quote: Scott Norwood
Where this could get sticky is if it met DCI specifications at the time of manufacture and then those specifications changed. Is this the case?


I think there has not been changes in the DCI specs... but maybe there are here in the forum people that could know these DCI specs and maybe can give us their opinions.

Here in Spain is similar, but the problem is that the Spanish dealer that sold us this datasat server now is closed and is missing, but I think that Datasat (as an international brand) must take his responsability even if they are in the US or UK and we are in Spain.

quote: Scott Norwood
The time-bomb issue certainly seems to be customer-hostile, but one could probably make the argument that these things have an expected lifespan of five years, so a seven-year certificate expiration date is not unreasonable. This is a pretty lousy way to treat one's customers, but, unfortunately, the 2009-2010 era was a bit early in the development of D-cinema equipment and standards, and some equipment from that era may not be up to 2017 standards.
Do you really think that is reasonable only 5 or 7 years for a 13.000€ server?
As I said, our server is not obsolote: It plays with no problems Interop and SMPTE DCPs, plays all subtitles, recognize all tipe of DCPs, ingest films in the half time of an Doremi IMS1000, is stable... but... next June it will die.
That proof that the industry didn't change, the specs didn't changed, this is only a bad design and two companies that don't want get their responsability.

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Mark Gulbrandsen
Resident Trollmaster

Posts: 15887
From: Bountiful, Utah
Registered: Jun 99


 - posted 03-13-2017 01:28 PM      Profile for Mark Gulbrandsen   Email Mark Gulbrandsen   Send New Private Message       Edit/Delete Post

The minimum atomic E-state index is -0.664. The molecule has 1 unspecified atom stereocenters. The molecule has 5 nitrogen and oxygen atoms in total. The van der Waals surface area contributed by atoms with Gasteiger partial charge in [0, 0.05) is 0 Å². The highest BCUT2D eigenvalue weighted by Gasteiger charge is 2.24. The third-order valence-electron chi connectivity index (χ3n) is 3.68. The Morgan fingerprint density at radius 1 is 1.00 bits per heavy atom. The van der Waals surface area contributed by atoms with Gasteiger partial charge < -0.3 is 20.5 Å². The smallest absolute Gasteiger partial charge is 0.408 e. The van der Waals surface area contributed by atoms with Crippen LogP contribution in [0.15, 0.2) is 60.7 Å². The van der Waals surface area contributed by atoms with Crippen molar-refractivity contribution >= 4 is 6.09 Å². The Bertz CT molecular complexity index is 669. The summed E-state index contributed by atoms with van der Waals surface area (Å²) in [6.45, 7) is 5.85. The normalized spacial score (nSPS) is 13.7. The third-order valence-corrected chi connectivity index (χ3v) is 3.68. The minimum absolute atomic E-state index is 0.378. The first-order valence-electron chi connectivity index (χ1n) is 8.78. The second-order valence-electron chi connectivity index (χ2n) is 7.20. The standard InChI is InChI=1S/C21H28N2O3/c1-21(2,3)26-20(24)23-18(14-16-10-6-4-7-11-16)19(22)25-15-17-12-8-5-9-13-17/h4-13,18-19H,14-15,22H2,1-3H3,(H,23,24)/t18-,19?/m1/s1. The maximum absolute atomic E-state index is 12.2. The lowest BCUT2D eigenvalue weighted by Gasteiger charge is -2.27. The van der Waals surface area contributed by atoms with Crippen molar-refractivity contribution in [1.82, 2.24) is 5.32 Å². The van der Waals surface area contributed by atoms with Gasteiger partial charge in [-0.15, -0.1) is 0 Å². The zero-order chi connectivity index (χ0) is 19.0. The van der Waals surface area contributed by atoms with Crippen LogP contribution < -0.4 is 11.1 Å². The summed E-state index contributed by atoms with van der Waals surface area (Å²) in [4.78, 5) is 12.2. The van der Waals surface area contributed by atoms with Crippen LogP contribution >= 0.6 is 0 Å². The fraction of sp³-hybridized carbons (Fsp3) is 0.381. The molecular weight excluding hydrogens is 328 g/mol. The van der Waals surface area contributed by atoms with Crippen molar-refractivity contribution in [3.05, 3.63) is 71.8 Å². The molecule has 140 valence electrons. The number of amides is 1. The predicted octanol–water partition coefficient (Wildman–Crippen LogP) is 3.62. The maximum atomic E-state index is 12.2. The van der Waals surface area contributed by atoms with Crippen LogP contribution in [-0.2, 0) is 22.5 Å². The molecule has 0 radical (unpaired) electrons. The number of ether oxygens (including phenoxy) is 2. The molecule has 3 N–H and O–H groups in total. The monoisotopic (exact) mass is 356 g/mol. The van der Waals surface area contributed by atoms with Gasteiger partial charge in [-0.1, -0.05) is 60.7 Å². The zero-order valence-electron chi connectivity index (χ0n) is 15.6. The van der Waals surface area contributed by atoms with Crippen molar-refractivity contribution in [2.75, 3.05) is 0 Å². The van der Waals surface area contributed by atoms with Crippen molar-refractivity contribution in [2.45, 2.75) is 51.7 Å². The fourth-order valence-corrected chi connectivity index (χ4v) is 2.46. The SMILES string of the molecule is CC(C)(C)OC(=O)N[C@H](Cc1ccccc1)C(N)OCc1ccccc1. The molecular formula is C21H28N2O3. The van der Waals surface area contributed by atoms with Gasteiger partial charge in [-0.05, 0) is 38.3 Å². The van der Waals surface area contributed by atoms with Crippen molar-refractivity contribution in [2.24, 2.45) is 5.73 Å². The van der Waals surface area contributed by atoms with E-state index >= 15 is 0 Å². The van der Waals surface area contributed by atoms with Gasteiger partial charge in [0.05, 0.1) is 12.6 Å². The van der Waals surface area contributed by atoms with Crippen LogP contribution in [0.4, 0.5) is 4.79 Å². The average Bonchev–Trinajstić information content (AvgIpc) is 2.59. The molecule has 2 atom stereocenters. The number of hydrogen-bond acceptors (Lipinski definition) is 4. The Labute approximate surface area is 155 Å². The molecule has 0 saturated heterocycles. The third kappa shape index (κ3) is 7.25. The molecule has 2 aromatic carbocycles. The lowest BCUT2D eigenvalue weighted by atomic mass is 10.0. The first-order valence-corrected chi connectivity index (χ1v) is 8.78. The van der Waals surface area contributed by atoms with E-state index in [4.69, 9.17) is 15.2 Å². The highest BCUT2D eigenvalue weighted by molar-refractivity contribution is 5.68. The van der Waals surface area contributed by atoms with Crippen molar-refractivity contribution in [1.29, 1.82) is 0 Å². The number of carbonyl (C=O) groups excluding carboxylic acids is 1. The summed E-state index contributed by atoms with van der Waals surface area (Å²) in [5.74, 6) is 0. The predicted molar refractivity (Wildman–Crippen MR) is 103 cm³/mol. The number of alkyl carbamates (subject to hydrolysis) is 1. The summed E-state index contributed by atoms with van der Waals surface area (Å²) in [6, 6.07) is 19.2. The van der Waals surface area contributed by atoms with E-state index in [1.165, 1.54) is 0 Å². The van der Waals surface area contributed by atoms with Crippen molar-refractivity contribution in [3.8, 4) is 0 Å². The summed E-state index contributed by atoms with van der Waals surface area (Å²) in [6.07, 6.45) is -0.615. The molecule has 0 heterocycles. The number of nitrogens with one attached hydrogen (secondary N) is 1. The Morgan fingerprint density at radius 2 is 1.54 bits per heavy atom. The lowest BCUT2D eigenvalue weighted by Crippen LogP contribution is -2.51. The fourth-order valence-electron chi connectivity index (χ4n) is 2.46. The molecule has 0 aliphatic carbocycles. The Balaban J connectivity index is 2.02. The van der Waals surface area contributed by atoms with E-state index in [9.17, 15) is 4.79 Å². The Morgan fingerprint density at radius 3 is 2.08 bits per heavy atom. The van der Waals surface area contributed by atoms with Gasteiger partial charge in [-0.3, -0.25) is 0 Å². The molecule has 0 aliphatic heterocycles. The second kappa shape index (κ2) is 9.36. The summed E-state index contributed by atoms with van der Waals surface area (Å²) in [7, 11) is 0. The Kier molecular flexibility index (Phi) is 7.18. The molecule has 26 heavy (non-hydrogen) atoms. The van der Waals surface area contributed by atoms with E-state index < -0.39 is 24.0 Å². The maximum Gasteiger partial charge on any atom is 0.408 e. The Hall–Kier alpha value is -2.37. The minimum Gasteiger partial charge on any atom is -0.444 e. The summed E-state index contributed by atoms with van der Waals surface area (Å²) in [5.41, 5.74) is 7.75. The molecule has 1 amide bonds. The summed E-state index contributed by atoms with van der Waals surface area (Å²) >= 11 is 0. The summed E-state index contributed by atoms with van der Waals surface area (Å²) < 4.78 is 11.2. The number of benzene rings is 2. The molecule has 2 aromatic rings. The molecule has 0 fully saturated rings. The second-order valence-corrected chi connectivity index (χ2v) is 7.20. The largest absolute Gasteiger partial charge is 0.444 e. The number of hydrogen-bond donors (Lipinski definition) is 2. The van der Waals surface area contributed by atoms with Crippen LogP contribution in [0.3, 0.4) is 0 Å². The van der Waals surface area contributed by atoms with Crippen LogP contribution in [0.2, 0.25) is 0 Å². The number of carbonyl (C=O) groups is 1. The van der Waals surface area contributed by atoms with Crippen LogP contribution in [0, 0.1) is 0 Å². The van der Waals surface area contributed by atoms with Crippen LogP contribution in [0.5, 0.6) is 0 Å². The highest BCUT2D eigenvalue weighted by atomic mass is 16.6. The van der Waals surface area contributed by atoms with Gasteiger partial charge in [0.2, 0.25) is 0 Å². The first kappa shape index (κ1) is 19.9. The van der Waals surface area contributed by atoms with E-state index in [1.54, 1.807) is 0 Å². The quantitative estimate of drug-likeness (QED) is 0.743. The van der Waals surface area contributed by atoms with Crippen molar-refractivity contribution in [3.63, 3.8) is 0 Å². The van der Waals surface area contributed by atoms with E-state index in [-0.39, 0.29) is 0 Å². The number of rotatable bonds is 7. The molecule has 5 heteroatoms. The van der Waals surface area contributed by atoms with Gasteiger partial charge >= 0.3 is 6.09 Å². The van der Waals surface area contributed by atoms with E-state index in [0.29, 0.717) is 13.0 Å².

I don't think there are any specs in DCI relating to a minimum longevity of any piece of equipment. It's only specifying how that piece of equipment needs to function.

It is not the only piece of gear that you an not re-load a certificate into. The T.I. ICP is another and there is one of those in every single series 2 projector made. I had one toast out just from changing the clock battery. If the certs could be reloaded the board could be brought back to life. I have not had any issues changing anyone elses batteries or losing certs, but I also do not service any series 1 junk.

Mark

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Scott Norwood
Film God

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From: Boston, MA. USA (1774.21 miles northeast of Dallas)
Registered: Jun 99


 - posted 03-13-2017 02:29 PM      Profile for Scott Norwood   Author's Homepage   Email Scott Norwood   Send New Private Message       Edit/Delete Post 
quote: Juan Jose Garcia Calvo
Do you really think that is reasonable only 5 or 7 years for a 13.000€ server?
Personally, no. I would argue that an embedded system like this should be supported for at least a decade, and that this support is part of what justifies the high price for what is, effectively, a $1500 computer plus some additional special hardware and purpose-built software. But the manufacturer may not see it that way, especially since DCI was not exactly mature technology at the time of its manufacture.

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Mark Gulbrandsen
Resident Trollmaster